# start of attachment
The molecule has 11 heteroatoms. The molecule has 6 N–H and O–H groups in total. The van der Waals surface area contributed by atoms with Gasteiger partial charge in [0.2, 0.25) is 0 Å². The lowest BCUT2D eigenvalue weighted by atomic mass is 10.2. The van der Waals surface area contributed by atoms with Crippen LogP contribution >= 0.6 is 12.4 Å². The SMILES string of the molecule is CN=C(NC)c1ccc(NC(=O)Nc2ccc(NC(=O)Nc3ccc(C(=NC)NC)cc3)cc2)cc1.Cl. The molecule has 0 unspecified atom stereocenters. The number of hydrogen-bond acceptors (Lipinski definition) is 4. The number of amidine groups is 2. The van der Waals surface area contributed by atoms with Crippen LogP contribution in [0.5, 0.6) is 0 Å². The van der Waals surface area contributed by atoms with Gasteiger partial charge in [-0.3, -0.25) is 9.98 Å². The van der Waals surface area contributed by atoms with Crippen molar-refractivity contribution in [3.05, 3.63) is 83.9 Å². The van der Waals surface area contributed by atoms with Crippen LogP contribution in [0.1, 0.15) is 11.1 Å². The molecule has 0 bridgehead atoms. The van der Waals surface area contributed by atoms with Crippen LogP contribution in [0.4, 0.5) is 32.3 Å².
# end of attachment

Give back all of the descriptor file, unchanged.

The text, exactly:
The molecule has 11 heteroatoms. The molecule has 6 N–H and O–H groups in total. The van der Waals surface area contributed by atoms with Gasteiger partial charge in [0.2, 0.25) is 0 Å². The lowest BCUT2D eigenvalue weighted by atomic mass is 10.2. The van der Waals surface area contributed by atoms with Crippen LogP contribution >= 0.6 is 12.4 Å². The SMILES string of the molecule is CN=C(NC)c1ccc(NC(=O)Nc2ccc(NC(=O)Nc3ccc(C(=NC)NC)cc3)cc2)cc1.Cl. The molecule has 0 unspecified atom stereocenters. The number of hydrogen-bond acceptors (Lipinski definition) is 4. The number of amidine groups is 2. The van der Waals surface area contributed by atoms with Crippen LogP contribution in [0.5, 0.6) is 0 Å². The van der Waals surface area contributed by atoms with Gasteiger partial charge in [-0.3, -0.25) is 9.98 Å². The van der Waals surface area contributed by atoms with Crippen molar-refractivity contribution in [3.05, 3.63) is 83.9 Å². The van der Waals surface area contributed by atoms with Crippen LogP contribution in [0.1, 0.15) is 11.1 Å². The molecule has 0 bridgehead atoms. The van der Waals surface area contributed by atoms with Crippen LogP contribution in [0.4, 0.5) is 32.3 Å².